On September 27, we celebrate the Memorial of St. Vincent de Paul, a fearless man of faith who escaped slavery and dedicated his life to caring for the poor and downtrodden. The Universal Patron of Charity, he cofounded the Sisters of Charity with St. Louise de Marillac. Today we invite you to learn about his life and explore where he is portrayed in the Basilica.
Vincent de Paul: Early Life
Vincent de Paul was born in 1581 on a French farm, where he grew up and labored diligently alongside his three brothers, two sisters, and parents. He was fortunate enough to receive an education, and became a priest at a very young age. In France at this time, the life of a priest was generally one of comfort and even honor, and Vincent happily anticipated a pleasant future as he settled in a town far away from his rural homeplace.
However, all of that changed when Vincent travelled to Marseilles in 1605. What began as a journey to claim an inheritance was derailed by pirates who captured Vincent and sold him into slavery in Algeria. Two years passed before Vincent escaped and made his way back to France. After returning, he served as chaplain to Queen Margaret of Valois, and tutor to Count de Gondi, living in one of France’s most refined houses and learning the customs of the elite. He had narrowly eluded a life of misery – but the memories of his experience as a slave transformed him in ways he could never have imagined. In the years that followed, despite enjoying positions in places of distinction, he increasingly found himself drawn to ministering to the poor and downtrodden.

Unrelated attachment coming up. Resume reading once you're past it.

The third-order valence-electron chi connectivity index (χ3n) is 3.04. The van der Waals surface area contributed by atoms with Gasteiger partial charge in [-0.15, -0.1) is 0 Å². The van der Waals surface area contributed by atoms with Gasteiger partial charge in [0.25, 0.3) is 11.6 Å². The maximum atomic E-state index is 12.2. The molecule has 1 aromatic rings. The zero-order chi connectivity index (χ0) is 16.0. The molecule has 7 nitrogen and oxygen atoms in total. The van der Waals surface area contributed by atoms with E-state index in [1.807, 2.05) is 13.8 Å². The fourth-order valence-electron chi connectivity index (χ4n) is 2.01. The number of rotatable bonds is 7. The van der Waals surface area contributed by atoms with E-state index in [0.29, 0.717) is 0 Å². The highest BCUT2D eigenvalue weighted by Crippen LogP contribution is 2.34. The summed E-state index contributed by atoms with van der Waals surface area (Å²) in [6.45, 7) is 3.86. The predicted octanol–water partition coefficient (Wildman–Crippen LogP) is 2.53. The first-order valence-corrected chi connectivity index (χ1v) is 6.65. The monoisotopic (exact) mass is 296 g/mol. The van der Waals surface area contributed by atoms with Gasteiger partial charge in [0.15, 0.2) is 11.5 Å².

The Work of Vincent de Paul
Vincent’s circulation in affluent circles enabled him to effectively raise funds for a number of causes as he expanded his work. In 1619, he became chaplain to slaves in the area and later founded the Vincentians and Lazarists, a congregation for French peasants. He also worked to achieve prison reform and train lay people to care for the poor. But that wasn’t all; he also established seminaries, orphanages, hospitals, organizations for the poor, and ministries for the underprivileged, ill, and homeless. He also ransomed slaves from North Africa, and created relief organizations to deliver supplies to places affected by disaster.
The Legacy of Vincent de Paul
Together with St. Louise de Marillac, he founded the first non-enclosed order – the Sisters of Charity – in 1633, dedicated to caring for those in poverty and poor health. Speaking of their unconventional ways, he is said to have remarked:
“Their convent is the sickroom, their chapel the parish church, their cloister the streets of the city.”
At age 80, he passed away peacefully in his chair. You can find him portrayed in the Basilica in the west façade and the St. Vincent de Paul Chapel.
You can explore the St. Vincent de Paul Chapel virtually below!
The Basilica Guidebook, Dr. Geraldine Rohling
Butler’s Lives of Saints, ed. Bernard Bangley
The Way of Saints, Dr. Tom Cowan
Light a Candle at the Basilica
In honor of St. Vincent de Paul, we invite you to light a candle today at the National Shrine. Vigil candles burn in the chapels throughout the Great Upper Church and lower crypt level of the National Shrine. Each candle represents the faith of the supplicants and their fervent prayers entrusted to the loving intercession of the Blessed Mother.